I guess what I'd like to see, and maybe eLife will be this, is an OA journal that is non-profit (perhaps backed by societies or foundations) that is truly cheap for authors. arXiv has a per-paper actual cost that is less than $20, I believe (there was a recent paper, I think in Nature, comparing costs). Reviewers work for free. Associate editors and editors work for free or a tiny amount of money. Online only means distribution is cheap. Copy editors aren't free, but an even bigger cost is apparently the software many journals use, though I would imagine that a LaTeX-based workflow could be effectively free. Seems odd that the addition of free reviewing and science editing, and some copy editing, bumps the cost from ~$20 to $1200 or more.

  • Jim Till says:

    Brian: Like you, I hope that the per-paper fee (when there is one) for eLife will be reasonable.

    I agree that the membership fees for PeerJ will probably increase. Indeed, I wouldn't be astonished if Elsevier (not my favorite publisher) acquiredPeerJ .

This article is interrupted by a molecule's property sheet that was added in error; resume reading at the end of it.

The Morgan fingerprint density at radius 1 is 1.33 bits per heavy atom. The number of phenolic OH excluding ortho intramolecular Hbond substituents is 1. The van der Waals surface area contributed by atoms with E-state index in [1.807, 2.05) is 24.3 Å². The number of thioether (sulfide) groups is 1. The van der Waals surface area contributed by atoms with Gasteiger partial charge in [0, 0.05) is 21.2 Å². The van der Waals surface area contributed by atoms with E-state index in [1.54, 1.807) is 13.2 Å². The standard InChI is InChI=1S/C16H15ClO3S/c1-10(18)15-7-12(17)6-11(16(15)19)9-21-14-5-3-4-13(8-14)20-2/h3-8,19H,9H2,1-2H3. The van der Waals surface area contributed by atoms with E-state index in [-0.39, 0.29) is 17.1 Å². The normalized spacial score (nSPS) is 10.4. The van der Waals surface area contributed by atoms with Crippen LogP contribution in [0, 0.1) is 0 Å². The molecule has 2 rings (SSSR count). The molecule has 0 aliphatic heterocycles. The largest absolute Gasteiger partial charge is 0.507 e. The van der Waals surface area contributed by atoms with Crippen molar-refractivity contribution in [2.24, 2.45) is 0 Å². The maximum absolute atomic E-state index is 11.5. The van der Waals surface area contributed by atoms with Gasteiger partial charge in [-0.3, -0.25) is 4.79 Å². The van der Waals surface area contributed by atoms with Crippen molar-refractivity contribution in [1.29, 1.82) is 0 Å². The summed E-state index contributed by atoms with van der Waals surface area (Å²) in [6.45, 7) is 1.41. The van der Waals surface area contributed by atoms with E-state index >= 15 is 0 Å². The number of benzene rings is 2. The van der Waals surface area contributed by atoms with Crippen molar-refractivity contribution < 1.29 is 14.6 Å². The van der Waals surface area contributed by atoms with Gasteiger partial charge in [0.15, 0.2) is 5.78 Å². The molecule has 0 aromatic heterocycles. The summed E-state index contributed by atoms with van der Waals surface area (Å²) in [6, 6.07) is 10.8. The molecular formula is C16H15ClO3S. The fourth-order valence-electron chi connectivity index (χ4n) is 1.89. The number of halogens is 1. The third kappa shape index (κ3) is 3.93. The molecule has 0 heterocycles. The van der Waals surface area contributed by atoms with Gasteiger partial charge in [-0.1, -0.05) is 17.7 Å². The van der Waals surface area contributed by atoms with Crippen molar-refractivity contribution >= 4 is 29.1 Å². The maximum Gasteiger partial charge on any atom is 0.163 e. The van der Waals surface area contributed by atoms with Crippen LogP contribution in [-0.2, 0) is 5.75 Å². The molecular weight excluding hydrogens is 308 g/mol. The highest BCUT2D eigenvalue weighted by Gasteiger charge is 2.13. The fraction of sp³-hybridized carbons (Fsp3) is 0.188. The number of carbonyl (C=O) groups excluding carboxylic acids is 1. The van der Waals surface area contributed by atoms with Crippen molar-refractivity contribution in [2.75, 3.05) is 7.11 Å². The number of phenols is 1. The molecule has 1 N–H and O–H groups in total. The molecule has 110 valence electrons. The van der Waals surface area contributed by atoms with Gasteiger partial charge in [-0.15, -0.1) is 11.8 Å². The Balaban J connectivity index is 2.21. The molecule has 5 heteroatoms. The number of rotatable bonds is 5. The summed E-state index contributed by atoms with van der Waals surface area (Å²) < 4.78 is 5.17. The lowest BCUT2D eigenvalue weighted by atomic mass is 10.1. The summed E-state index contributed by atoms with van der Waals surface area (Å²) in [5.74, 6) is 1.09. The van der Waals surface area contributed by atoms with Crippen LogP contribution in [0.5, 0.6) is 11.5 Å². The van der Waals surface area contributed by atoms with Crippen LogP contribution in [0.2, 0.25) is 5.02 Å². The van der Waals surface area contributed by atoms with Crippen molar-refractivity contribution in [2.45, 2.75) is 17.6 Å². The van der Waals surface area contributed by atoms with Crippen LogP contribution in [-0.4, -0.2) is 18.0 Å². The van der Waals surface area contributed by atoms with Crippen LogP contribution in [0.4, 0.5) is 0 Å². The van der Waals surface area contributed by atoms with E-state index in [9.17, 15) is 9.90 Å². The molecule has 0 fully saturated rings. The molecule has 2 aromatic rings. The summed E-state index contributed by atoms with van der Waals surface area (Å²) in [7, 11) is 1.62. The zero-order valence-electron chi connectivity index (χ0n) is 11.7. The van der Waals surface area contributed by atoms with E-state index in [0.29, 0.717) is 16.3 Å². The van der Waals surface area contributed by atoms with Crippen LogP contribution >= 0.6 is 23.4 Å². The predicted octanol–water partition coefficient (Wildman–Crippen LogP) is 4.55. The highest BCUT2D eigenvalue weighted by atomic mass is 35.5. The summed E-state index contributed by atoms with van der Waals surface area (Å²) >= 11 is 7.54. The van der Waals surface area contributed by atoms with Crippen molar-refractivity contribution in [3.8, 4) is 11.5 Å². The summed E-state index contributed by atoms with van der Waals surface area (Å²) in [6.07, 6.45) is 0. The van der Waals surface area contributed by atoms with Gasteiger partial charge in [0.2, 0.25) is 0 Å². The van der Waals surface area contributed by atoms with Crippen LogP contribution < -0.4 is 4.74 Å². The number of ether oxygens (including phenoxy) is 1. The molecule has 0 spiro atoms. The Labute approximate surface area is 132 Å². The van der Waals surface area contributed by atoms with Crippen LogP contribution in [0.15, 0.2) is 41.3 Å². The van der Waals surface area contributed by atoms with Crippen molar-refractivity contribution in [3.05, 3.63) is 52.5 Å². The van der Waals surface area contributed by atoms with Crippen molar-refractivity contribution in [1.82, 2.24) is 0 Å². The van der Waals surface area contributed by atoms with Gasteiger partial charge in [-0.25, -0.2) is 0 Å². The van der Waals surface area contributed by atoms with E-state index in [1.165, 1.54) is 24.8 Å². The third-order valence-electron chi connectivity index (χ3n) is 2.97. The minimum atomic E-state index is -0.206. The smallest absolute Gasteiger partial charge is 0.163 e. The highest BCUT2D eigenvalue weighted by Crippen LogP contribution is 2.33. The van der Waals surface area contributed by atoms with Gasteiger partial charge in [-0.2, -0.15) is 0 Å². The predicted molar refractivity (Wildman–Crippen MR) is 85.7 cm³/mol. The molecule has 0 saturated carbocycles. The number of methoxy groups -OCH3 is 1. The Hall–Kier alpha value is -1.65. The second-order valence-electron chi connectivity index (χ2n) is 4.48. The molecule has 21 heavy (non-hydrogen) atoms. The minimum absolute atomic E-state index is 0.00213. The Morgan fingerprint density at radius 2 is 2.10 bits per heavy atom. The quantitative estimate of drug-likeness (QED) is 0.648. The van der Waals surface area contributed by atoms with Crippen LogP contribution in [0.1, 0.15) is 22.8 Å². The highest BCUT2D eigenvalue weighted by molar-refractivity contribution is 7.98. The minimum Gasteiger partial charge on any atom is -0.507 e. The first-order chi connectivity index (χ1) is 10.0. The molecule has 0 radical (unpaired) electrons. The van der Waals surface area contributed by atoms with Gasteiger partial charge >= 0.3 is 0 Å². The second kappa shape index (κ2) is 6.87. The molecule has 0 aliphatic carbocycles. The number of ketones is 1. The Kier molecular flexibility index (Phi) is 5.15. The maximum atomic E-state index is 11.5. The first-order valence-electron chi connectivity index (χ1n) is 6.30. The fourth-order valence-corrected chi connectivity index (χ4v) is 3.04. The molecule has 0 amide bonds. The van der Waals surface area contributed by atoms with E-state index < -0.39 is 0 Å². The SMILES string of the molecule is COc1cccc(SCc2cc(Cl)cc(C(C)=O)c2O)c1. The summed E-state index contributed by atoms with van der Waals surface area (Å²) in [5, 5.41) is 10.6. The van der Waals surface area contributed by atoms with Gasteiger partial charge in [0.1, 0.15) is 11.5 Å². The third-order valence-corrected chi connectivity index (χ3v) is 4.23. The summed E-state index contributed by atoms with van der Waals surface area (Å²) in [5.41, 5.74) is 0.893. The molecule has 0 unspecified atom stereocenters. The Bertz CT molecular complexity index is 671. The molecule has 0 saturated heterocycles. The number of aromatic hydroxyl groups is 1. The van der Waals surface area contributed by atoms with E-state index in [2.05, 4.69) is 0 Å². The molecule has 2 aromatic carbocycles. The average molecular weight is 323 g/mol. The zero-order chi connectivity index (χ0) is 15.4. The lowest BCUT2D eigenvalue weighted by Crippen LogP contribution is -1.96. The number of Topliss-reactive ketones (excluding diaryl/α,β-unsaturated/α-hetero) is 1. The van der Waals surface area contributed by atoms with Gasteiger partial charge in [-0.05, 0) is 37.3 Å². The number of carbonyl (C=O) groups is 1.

• proflikesubstance says:

    Right, but once again we run into the issue of junior faculty and needing to publish somewhere that will be respected by your university when it comes time for evaluation. Cost will be second to that.

  • […] Dr. Isis notes in a follow-up post, this is simply something privileged scholars cannot understand.  Wherein scholars of marginalized backgrounds — especially […]

  • David Stern says:

    Open access is nice and convenient for users, but I really don't understand this supposed moral dimension of open access. If you have access to the internet you can find a paper using Google Scholar and then if it costs subscription fees that you can't afford you can send an e-mail to the author for a copy. In my experience this almost always works. By contrast, open access requires payment of fees to publish which many researchers cannot afford and so seems to favor the well-funded elite. Yes, PLOS waive fees for those who cannot afford to pay, but this is far from universal. So, it comes down to me to be a more efficient approach to supplying users with articles but a more regressive system in terms of access to publication.